AS THEIR charge to Old Trafford certainly confirms, the ‘Salford Reds are rising’ – and with a fair chunk of help from some former ‘Red, Red Robins’ along the way.
Ian Watson’s side appear in their maiden Super League Grand Final tonight.
It is something even their own fans can scarcely believe; they were tipped by many pundits for relegation, have recently been embroiled in financial struggles and have not won a championship title since 1976.
Much has been made of how the wily Watson has assembled a squad of ‘unwanted misfits’ – the players even concur with the tag – to mould together such a resilient, relentless side.
Salford have systematically unpicked so many of Super League’s best on their way to third spot, their highest finish of the summer era, and continued that with their impressive semi-final victory at champions Wigan Warriors.
Now only St Helens – who finished top by a record 16 points – stand in the way of their bid to complete one of the most remarkable odysseys in the sport’s modern era.
We have spoken about Wembley, too, during this season together but we never expected to reach another final. You always believe and want to make finals but who’d have thought it would happen with Salford?Salford’s Kris Welham
Among all the various individual tales of redemption – sacked Wakefield Trinity prop Adam Walker bouncing back from a two-year cocaine ban, Gil Dudson having the season of his life after relegation with Widnes Vikings, Tui Lolohea thriving after being unceremoniously dumped by Leeds Rhinos – there is an unusual group story, too.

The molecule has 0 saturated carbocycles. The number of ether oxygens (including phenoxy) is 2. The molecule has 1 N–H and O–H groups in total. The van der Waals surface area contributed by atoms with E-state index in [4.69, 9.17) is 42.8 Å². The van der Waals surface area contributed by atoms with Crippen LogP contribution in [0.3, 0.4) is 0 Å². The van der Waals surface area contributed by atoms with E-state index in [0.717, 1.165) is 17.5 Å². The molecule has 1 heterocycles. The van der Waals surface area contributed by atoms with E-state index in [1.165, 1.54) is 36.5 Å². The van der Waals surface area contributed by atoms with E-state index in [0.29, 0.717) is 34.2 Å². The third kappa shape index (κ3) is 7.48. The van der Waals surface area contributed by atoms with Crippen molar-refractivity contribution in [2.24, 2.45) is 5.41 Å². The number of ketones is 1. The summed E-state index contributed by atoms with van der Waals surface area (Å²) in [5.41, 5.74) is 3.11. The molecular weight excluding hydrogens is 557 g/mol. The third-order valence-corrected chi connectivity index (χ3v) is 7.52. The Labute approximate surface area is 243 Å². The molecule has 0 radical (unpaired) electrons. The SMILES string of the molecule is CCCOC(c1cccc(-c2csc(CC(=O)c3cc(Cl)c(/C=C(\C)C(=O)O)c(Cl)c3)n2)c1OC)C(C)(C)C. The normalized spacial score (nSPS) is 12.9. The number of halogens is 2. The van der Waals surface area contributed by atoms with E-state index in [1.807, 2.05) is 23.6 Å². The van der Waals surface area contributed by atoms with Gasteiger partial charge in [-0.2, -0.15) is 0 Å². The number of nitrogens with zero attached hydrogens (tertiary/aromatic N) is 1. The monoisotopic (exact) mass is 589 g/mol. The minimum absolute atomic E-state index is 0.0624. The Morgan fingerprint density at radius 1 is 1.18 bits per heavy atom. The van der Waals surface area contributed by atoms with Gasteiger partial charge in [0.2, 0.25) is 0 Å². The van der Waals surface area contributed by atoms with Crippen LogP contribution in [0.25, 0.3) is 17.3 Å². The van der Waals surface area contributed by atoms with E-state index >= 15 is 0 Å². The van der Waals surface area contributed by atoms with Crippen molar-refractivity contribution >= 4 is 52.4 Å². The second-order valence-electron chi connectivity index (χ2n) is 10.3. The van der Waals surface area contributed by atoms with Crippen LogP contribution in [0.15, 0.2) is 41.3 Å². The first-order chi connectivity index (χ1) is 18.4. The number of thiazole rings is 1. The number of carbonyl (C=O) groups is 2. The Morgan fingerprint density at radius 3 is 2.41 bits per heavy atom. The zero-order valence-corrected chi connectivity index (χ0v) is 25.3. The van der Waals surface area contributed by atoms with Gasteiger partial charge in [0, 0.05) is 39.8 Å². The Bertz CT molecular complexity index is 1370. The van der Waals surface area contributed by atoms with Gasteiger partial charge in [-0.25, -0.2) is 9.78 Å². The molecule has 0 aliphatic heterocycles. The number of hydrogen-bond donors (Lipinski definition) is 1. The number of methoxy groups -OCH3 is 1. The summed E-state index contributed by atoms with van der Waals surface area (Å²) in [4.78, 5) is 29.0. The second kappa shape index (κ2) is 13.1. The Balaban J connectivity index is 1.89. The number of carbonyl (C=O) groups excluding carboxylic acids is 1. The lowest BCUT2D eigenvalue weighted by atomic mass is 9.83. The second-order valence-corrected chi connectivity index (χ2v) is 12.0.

By a real quirk of fate, five members of the Hull KR side who reached the 2015 Challenge Cup final found themselves flung together again in Salford colours.
Walker, Salford captain Tyrone McCarthy, Australian winger Ken Sio, forward Greg Burke and centre Kris Welham – almost a third of Salford’s 17-man squad tonight – were all in the same Robins side that endured a record-breaking 50-0 defeat against Leeds at Wembley.
Speaking with The Yorkshire Post, Welham admitted: “When we all first signed we did speak about how mad it all is.
“We were all at KR together and four years later all ended up together here at Salford.
“We have spoken about Wembley, too, during this season together but we never expected to reach another final. You always believe and want to make finals but who’d have thought it would happen with Salford?
“We’ve all had our different stories; Greg Burke got relegated with Widnes, I had had a year in the Championship with Bradford Bulls and saw them go into liquidation. Adam had his drug ban.
“He’s been unbelievable. I travel in with him every day to training as he lives down here in Hull with his girlfriend.
“He’s a credit to himself for sorting himself out and getting himself back on the right track.
“Salford gave him a lifeline (Walker returned to action in March) but he’s taken that with both hands and had a great year.
“He’s been one of our best players and very much rewarded.
“It’s just good that us five can all get back together at Salford and get to another final. Hopefully it won’t go as bad as Wembley did!”
There is no chance of that, not with this Salford side, at least.
“When I first signed three years ago, you wouldn’t have thought that,” admitted Welham.